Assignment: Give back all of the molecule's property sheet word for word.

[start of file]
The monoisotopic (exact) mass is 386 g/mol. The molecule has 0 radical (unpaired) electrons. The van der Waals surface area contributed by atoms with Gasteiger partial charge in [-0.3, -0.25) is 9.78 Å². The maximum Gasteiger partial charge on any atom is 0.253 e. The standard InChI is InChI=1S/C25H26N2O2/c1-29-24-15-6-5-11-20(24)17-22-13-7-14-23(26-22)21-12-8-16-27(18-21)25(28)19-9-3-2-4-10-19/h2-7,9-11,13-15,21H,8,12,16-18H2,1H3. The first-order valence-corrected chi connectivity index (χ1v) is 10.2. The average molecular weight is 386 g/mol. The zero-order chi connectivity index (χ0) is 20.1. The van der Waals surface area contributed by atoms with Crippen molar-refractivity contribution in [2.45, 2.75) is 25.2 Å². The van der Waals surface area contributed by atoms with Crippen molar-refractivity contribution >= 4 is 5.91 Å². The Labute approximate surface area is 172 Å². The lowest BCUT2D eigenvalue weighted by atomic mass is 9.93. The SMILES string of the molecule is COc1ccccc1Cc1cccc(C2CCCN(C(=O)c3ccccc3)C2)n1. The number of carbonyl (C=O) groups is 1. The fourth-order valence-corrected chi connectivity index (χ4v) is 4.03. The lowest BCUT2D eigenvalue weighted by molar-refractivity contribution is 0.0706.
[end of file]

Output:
The monoisotopic (exact) mass is 386 g/mol. The molecule has 0 radical (unpaired) electrons. The van der Waals surface area contributed by atoms with Gasteiger partial charge in [-0.3, -0.25) is 9.78 Å². The maximum Gasteiger partial charge on any atom is 0.253 e. The standard InChI is InChI=1S/C25H26N2O2/c1-29-24-15-6-5-11-20(24)17-22-13-7-14-23(26-22)21-12-8-16-27(18-21)25(28)19-9-3-2-4-10-19/h2-7,9-11,13-15,21H,8,12,16-18H2,1H3. The first-order valence-corrected chi connectivity index (χ1v) is 10.2. The average molecular weight is 386 g/mol. The zero-order chi connectivity index (χ0) is 20.1. The van der Waals surface area contributed by atoms with Crippen molar-refractivity contribution in [2.45, 2.75) is 25.2 Å². The van der Waals surface area contributed by atoms with Crippen molar-refractivity contribution >= 4 is 5.91 Å². The Labute approximate surface area is 172 Å². The lowest BCUT2D eigenvalue weighted by atomic mass is 9.93. The SMILES string of the molecule is COc1ccccc1Cc1cccc(C2CCCN(C(=O)c3ccccc3)C2)n1. The number of carbonyl (C=O) groups is 1. The fourth-order valence-corrected chi connectivity index (χ4v) is 4.03. The lowest BCUT2D eigenvalue weighted by molar-refractivity contribution is 0.0706.